XMM Newton observes black hole winds, providing insight into galaxy and Black Hole interactions

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Black holes are some of the most mysterious and intriguing objects in the universe. They are usually found at the center of galaxies where their incredible gravitational pulls attract gasses, planets and stars. As this cosmic material spirals into black holes, large, flat accretion disks are created, which — due to the immense heat and forces exerted on the material — causes the disks to heat up and glow from blackbody radiation.

Incredibly, black holes end up only consuming a fraction (or less) of the gas and materials in these accretion discs. The rest is thrown in all directions into space. In more dramatic cases this excess material is ejected out into space at speeds that are so high the interstellar gases surrounding black holes are cleared away.

The clearing of interstellar gas around black holes means that the black holes will no longer have anything to consume and that no new stars can form in the regions surrounding the black holes — altering the structure of the galaxy. Recently, the European Space Agency’s (ESA) XMM-Newton X-ray observatory observed an average-sized black hole that is clearing the interstellar gas around it using its extreme “black hole wind” — which, before the XMM-Newton observations, had only ever been detected at extreme black holes featuring accretion disks that are at the limit of the amount of matter they can pull in.

“You might expect very fast winds if a fan was turned on to its highest setting. In the galaxy we studied, called Markarian 817, the fan was turned on at a lower power setting, but there were still incredibly energetic winds being generated,”Miranda Zak of University of Michigan is the lead author.

Hubble image taken by ESA/NASA/Hubble SM4 ERO Team. (Credit: NASA/ESA/Hubble SM4 ERO Team)

As mentioned, the black hole XMM-Newton observed is located at the center of a galaxy named Markarian 817 — an active spiral galaxy located approximately 430 million light-years away from Earth.

“It is very uncommon to observe ultra-fast winds, and even less common to detect winds that have enough energy to alter the character of their host galaxy. The fact that Markarian 817 produced these winds for around a year, while not being in a particularly active state, suggests that black holes may reshape their host galaxies much more than previously thought,”Elias Kammoun from Roma Tre University, Italy, is the co-author of this book and an astronomer.

The center of a galaxy that contains an active blackhole is called the active galactic centre. Active galactic centres emit a lot of high-energy, X-ray-like light because of the accretion disks, and other extremely bright and hot material, surrounding black holes.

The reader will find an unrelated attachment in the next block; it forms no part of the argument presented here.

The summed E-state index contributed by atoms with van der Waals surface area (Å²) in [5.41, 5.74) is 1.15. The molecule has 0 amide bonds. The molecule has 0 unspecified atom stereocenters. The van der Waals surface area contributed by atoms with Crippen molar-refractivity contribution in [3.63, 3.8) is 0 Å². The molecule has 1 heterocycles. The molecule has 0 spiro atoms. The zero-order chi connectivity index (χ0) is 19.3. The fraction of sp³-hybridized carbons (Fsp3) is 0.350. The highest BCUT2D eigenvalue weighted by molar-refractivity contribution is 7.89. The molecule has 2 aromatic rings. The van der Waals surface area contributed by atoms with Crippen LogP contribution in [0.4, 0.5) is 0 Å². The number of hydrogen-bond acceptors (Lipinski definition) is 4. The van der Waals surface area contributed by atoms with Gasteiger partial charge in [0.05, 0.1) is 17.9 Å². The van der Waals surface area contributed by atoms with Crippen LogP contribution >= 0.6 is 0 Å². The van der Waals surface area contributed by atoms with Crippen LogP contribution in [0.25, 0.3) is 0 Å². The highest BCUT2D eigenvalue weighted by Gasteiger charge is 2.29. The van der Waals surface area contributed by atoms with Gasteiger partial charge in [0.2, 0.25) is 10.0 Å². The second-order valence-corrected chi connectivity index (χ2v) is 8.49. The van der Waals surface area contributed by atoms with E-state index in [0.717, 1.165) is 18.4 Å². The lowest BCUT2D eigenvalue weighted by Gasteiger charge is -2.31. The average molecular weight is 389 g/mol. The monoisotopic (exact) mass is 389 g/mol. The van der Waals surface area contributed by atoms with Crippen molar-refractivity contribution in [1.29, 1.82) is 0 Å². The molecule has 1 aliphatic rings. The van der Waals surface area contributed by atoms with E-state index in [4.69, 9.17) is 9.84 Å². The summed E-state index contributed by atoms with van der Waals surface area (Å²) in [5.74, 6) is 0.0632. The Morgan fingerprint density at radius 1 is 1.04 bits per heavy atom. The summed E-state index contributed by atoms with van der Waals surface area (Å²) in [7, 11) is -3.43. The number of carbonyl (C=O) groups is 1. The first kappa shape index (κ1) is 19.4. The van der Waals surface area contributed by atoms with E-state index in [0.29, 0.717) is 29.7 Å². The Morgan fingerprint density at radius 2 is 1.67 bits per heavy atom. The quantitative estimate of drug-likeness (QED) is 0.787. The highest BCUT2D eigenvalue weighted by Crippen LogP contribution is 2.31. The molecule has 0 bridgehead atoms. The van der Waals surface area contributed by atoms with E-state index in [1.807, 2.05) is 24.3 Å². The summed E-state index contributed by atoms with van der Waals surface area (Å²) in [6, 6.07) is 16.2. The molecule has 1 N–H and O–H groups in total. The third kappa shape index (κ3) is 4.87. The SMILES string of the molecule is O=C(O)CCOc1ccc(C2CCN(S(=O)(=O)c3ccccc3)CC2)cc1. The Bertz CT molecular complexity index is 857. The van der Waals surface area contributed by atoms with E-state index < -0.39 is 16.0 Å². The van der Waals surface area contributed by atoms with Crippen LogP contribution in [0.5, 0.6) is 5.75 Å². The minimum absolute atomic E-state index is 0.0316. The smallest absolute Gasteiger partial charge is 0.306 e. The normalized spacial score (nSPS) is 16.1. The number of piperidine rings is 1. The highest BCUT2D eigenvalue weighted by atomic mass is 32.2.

When researchers used NASA’s Neil Gehrels Swift Observatory, or Swift, to observe Markarian 817’s active galactic center, they noticed activity seemingly ceased and the galactic center got unusually “quiet.” Zak recalls the team’s first observations of the galaxy with Swift, saying, “The X-ray signal was so faint that I was convinced I was doing something wrong!”

The Swift observations intrigued the team, so they enlisted the help of ESA’s X-ray XMM-Newton observatory. Data from XMM-Newton showed that the ultra-fast winds of gas and material being ejected from the Markarian 817 black hole were acting as a sort of shield and blocking X-ray light being emitted by the black hole and its accretion disk — explaining the seemingly quiet nature of the black hole. Later observations of the galactic center of Markarian 817 using NASA’s Nuclear Spectroscopic Telescope Array, or NuSTAR, X-ray telescope showed a result similar to that of XMM-Newton’s.

Additional analysis of the XMM-Newton data showed that the accretion disk of the Markarian 817 black hole created gusty storms that spread over the entire area of the accretion disk — an extreme contrast to the normal singular puffs of gas and material ejected by accretion disks. The wind around the Markarian black hole lasted for hundreds of years and consisted of three distinct components. Each component moved at a percentage speed of light. The black hole was ejecting winds that were extremely fast.

Scientists are able to better understand black holes, their galaxies and how they interact and influence each other with the XMM-Newton Markarian results. A lack of interstellar gas surrounding black holes due to extreme cosmic winds is not an uncommon phenomenon — there are several galaxies, including our own Milky Way — that appear to have large, empty regions at their galactic centers where very few to no new stars form. Extreme black hole winds may explain the empty region. However, this theory only holds if the black holes that generate the winds are active and have normal levels of activity.

“Many outstanding problems in the study of black holes are a matter of achieving detections through long observations that stretch over many hours to catch important events. This highlights the prime importance of the XMM-Newton mission for the future. No other mission can deliver the combination of its high sensitivity and its ability to make long, uninterrupted observations,”Norbert Schrtel, XMM Newton project scientist.

Scientists will learn more about these empty regions, and how black holes interact with their surrounding galaxies, by using X-ray observatories like XMM Newton and IXPE.

Zak et al.’s results were published in the Astrophysical Journal Letters

(Lead image: Artist’s impression of Markarian 817’s black hole. Credit: ESA)




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Original content by www.nasaspaceflight.com – “XMM-Newton observes black hole winds, provides insight into galaxy and black hole interactions”

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